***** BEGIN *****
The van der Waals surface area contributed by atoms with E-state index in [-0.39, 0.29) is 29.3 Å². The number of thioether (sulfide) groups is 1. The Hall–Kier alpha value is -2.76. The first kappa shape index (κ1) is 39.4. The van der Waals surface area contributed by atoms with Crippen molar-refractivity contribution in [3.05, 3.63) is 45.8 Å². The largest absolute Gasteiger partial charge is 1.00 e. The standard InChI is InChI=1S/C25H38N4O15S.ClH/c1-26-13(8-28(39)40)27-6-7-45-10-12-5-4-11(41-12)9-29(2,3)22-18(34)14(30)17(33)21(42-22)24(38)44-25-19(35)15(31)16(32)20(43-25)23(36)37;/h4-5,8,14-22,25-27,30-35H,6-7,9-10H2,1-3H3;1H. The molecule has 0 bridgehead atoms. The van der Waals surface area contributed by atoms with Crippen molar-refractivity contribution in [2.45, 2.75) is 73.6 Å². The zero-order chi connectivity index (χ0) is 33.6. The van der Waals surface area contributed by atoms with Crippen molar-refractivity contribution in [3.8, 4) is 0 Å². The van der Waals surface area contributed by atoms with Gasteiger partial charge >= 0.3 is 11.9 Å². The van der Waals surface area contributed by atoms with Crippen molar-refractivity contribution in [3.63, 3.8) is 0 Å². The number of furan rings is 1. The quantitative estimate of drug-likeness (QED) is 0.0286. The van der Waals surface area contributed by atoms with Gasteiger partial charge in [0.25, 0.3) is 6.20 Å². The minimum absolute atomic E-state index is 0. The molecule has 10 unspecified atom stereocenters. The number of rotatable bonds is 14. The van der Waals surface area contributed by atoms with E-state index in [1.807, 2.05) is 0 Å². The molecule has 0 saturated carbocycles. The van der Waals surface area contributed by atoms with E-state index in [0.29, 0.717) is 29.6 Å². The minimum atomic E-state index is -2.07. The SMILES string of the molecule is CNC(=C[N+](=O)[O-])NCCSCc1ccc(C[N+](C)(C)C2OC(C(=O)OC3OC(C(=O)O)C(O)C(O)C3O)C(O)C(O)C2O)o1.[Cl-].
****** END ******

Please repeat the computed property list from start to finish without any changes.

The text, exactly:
The van der Waals surface area contributed by atoms with E-state index in [-0.39, 0.29) is 29.3 Å². The number of thioether (sulfide) groups is 1. The Hall–Kier alpha value is -2.76. The first kappa shape index (κ1) is 39.4. The van der Waals surface area contributed by atoms with Crippen molar-refractivity contribution in [3.05, 3.63) is 45.8 Å². The largest absolute Gasteiger partial charge is 1.00 e. The standard InChI is InChI=1S/C25H38N4O15S.ClH/c1-26-13(8-28(39)40)27-6-7-45-10-12-5-4-11(41-12)9-29(2,3)22-18(34)14(30)17(33)21(42-22)24(38)44-25-19(35)15(31)16(32)20(43-25)23(36)37;/h4-5,8,14-22,25-27,30-35H,6-7,9-10H2,1-3H3;1H. The molecule has 0 bridgehead atoms. The van der Waals surface area contributed by atoms with Crippen molar-refractivity contribution in [2.45, 2.75) is 73.6 Å². The zero-order chi connectivity index (χ0) is 33.6. The van der Waals surface area contributed by atoms with Crippen molar-refractivity contribution in [3.8, 4) is 0 Å². The van der Waals surface area contributed by atoms with Gasteiger partial charge >= 0.3 is 11.9 Å². The van der Waals surface area contributed by atoms with Crippen molar-refractivity contribution in [3.63, 3.8) is 0 Å². The number of furan rings is 1. The quantitative estimate of drug-likeness (QED) is 0.0286. The van der Waals surface area contributed by atoms with Gasteiger partial charge in [0.25, 0.3) is 6.20 Å². The minimum absolute atomic E-state index is 0. The molecule has 10 unspecified atom stereocenters. The number of rotatable bonds is 14. The van der Waals surface area contributed by atoms with E-state index in [1.807, 2.05) is 0 Å². The molecule has 0 saturated carbocycles. The van der Waals surface area contributed by atoms with E-state index in [0.29, 0.717) is 29.6 Å². The minimum atomic E-state index is -2.07. The SMILES string of the molecule is CNC(=C[N+](=O)[O-])NCCSCc1ccc(C[N+](C)(C)C2OC(C(=O)OC3OC(C(=O)O)C(O)C(O)C3O)C(O)C(O)C2O)o1.[Cl-].